The obvious answer seems, “Not very.”
Surely the terms moral and Hitler have to be mutually antagonistic.
Author Richard Weikart offers the proposition that Hitler was a moral man.
See what you make of this:
In his most recent book, Hitler’s Ethic: The Nazi Pursuit of Evolutionary Progress, Discovery Institute fellow Richard Weikart lays out a historian’s case for the proposition that Adolf Hitler’s murderous policies arose from a scientific racism inspired by Charles Darwin’s most famous ideas.
According to Weikart, Hitler wasn’t an amoral monster, but a frighteningly “moral” one — “moral” in the sense of principled, of course. Principles can be directed to evil or to good. Hitler was an autocrat who aimed to bring about what seemed to him to be a praiseworthy end, a biological utopia forged in the fiery struggle for life. In Hitler’s mind, this world-to-come would be the inevitable result of Natural Selection, a blind and unforgiving process he would merely speed along by expansionist warfare, eugenics, and institutional racism. In Hitler’s view, evolutionary progress was so great an end that any means used to achieve it would be moral, even programmatic genocide.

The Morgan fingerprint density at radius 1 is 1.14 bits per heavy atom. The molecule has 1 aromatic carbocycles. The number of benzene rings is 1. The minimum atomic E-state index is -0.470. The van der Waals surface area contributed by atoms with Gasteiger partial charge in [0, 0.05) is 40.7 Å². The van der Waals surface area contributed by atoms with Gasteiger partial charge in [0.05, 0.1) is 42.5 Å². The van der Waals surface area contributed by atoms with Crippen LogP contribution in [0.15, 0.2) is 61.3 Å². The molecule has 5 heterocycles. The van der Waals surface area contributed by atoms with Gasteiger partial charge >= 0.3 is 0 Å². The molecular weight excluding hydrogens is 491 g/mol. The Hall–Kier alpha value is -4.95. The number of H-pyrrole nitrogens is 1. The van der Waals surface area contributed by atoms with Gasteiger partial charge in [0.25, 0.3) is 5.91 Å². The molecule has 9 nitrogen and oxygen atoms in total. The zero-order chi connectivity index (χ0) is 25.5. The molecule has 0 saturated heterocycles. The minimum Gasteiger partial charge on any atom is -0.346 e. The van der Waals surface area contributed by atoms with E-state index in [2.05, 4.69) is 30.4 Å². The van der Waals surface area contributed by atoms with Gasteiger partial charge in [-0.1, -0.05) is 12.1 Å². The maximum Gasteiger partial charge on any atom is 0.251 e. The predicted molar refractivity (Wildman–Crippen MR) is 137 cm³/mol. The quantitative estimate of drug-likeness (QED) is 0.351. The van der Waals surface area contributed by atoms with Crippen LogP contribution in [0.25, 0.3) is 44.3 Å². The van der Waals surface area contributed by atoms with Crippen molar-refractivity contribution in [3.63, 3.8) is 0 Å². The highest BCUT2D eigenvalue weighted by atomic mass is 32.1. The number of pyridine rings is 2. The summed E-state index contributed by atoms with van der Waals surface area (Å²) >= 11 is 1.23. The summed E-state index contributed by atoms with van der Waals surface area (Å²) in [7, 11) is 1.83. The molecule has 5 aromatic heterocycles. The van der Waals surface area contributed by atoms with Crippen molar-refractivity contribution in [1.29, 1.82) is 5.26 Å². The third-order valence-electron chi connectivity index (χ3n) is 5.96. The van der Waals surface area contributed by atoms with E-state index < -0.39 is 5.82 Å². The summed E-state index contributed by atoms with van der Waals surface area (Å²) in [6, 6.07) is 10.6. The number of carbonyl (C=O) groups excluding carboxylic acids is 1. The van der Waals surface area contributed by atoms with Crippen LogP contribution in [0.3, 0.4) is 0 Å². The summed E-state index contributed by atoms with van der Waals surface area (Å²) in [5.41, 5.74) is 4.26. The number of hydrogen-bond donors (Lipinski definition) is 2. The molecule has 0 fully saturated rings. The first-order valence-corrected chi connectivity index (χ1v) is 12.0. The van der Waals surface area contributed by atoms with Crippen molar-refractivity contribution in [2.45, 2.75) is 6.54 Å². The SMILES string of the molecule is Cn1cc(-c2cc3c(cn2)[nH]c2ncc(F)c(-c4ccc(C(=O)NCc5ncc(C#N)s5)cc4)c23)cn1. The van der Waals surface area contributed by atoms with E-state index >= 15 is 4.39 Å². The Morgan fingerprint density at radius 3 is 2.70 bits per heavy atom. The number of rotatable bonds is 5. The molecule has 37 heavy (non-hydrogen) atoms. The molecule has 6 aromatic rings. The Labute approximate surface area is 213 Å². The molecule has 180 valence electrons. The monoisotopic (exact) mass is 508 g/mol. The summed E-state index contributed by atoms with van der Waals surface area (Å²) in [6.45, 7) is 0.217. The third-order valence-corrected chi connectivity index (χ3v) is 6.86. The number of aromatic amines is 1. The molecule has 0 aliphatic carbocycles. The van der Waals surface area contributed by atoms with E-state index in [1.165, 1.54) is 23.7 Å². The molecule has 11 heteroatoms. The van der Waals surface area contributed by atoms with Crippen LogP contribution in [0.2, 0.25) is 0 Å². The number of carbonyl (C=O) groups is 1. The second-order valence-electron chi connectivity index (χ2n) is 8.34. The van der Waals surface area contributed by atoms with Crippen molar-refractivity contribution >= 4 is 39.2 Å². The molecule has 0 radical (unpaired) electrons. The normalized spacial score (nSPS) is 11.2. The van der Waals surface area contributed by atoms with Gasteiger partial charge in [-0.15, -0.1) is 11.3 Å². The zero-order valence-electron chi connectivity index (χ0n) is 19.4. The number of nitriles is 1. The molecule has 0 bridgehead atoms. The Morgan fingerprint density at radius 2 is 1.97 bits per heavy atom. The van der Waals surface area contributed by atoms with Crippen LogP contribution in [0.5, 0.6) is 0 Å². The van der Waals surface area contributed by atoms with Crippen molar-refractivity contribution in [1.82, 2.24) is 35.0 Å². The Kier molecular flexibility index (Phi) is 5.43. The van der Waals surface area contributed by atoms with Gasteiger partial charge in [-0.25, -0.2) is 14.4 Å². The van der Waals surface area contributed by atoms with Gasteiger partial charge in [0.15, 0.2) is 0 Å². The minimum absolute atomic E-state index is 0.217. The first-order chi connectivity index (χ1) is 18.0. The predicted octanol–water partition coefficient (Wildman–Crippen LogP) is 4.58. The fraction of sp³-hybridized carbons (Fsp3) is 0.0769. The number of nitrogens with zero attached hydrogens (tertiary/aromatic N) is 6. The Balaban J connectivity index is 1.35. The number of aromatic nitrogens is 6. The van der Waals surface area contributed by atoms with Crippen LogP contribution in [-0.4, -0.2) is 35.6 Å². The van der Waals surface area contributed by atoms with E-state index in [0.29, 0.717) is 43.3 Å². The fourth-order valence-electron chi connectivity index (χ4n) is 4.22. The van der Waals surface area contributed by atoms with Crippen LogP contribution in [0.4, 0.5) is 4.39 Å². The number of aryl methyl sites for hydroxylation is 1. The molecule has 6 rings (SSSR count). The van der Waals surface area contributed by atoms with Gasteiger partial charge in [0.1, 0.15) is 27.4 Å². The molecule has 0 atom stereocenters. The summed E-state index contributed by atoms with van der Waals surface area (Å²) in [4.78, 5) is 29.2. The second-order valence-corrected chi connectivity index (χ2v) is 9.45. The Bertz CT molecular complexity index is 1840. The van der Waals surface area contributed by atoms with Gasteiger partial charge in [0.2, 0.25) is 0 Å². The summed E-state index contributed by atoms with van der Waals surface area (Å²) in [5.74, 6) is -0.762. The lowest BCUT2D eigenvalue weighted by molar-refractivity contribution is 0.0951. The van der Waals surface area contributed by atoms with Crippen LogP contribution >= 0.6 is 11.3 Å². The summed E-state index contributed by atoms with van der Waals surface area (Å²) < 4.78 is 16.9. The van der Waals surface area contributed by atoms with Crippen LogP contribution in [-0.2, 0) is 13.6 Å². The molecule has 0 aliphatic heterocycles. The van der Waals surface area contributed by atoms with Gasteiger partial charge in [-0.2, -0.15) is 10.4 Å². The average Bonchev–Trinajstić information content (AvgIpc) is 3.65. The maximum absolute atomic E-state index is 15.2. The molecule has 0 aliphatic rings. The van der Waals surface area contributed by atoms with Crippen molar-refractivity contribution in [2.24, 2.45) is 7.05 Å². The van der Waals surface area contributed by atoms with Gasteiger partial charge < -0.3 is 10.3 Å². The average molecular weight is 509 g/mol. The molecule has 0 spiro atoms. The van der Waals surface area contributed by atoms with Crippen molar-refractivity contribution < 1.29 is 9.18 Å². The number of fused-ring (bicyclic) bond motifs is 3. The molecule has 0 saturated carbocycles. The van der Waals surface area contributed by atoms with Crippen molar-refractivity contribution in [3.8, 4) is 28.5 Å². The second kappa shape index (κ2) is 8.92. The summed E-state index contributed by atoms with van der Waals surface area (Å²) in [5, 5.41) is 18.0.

The most ghoulish evils of Nazi foreign and domestic policy were made possible in the first place because Hitler sought to apply Darwinian concepts to the world outside the biology lecture hall. Mere ideas are not to blame for mortal suffering, true, but in light of Hitler’s Ethic, the exportation of Darwinian ideas outside the confines of biological study merits close watch.
Source: On Darwinism and Hitlerism
Did Hitler get carried away with his applications of Darwin’s theory of evolution?
If so, why would evolution be OK as a theory of origins but not as a set of principles by which to live?
And perhaps you will find these two articles of interest as well: